French unions fume over unemployment insurance duration cuts

French unions fume over unemployment insurance duration cuts |

People temporarily out of work face having the length during which unemployment insurance compensation applies slashed by 25% from February next year, Labour Minister Olivier Dussopt said on Monday, angering French unions and the political left.

At a press conference in Paris on Monday, Dussopt presented the new rules that will apply to unemployment insurance in 2023 after the final adoption of the law for full employment on 17 November.

The maximum duration of compensation will be reduced by 25% compared to the current system. For instance, a worker who has the right to receive 24 months of compensation will only receive 18 months.

The French system will remain “one of the most generous in Europe”, said the minister. This applies to the length of time worked that entitles one to compensation, as well as to the terms of the compensation in relation to the length of time contributed.

Also, the reform is needed as 60% of French companies are experiencing difficulties in recruiting and a third of them are unable to meet their order books due to labour shortages, the minister explained.

He added that the new unemployment insurance compensation rules are thus intended to take account of the economic situation and the state of the labour market. The aim is to obtain “100,000 to 150,000 returns to employment” in 2023.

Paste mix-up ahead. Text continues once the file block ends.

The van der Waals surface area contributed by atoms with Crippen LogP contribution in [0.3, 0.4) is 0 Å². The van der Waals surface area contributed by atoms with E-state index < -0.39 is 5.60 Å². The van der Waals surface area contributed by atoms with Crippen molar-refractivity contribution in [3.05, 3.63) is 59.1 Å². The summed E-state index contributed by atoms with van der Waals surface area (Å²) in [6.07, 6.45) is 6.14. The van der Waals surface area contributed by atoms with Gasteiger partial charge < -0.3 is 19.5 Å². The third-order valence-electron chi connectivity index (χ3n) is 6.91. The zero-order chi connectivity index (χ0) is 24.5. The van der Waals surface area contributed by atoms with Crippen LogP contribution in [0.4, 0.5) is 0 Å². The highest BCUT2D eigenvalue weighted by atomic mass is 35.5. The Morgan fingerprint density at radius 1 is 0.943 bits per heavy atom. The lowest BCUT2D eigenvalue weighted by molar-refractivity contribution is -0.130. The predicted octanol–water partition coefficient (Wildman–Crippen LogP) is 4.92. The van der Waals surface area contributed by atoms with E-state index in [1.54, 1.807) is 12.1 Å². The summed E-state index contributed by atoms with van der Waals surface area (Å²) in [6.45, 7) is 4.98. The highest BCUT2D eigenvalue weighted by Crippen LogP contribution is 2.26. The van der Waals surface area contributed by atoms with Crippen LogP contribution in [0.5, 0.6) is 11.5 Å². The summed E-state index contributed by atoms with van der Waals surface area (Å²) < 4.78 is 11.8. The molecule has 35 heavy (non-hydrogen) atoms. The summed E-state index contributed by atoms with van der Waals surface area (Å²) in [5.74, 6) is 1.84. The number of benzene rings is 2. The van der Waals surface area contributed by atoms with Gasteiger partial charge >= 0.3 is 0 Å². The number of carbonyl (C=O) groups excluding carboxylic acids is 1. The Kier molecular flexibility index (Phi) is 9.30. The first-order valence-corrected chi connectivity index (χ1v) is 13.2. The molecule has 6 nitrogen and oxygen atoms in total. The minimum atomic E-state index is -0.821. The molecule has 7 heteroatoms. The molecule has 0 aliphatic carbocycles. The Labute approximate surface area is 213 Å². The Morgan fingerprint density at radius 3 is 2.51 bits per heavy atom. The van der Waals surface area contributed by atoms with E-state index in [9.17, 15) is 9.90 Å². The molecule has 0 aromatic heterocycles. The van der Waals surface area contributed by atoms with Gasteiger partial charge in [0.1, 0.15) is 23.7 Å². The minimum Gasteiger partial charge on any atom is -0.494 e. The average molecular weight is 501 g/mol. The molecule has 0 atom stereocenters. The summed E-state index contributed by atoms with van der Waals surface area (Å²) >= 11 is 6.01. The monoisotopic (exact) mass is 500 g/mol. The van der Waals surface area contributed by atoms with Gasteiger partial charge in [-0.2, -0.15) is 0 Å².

However, protection mechanisms are foreseen: if the economic situation deteriorates at the end of the compensation, the jobseeker will be entitled to an “end-of-rights complement”, extending the compensation duration.

The new system will not apply to the overseas departments nor to “seamen, fishermen, dockers, entertainment workers [nor to] expatriates”.

In the event of a situation deemed “unfavourable” for the labour market and the economy in general, the 25% reduction in the duration of compensation will be suspended, and the latter will revert to its current course.

The economic context will be unfavourable if unemployment exceeds 9% or increases by more than 0.8 percentage points in one quarter. Today, unemployment in France is around 7.3%.

The employee unions and left-wing politicians expressed their concern – even anger – at the new rules laid down by the minister.

The CFDT, for example, although considered a reformist union, is concerned that “modulating unemployment insurance according to the economic situation is not a solution for achieving full employment”.

According to the union, the government should rather tackle the “skills gap” and the “working conditions offered” by French companies.

Worried about the labour shortage in certain sectors of the economy, the various employers’ unions said they were satisfied with the minister’s announcements, although, according to Michel Picon, vice-president of the Union of Local Enterprises, quoted by Le Monde, “the reform only provides a partial response to recruitment problems”.

(Davide Basso |


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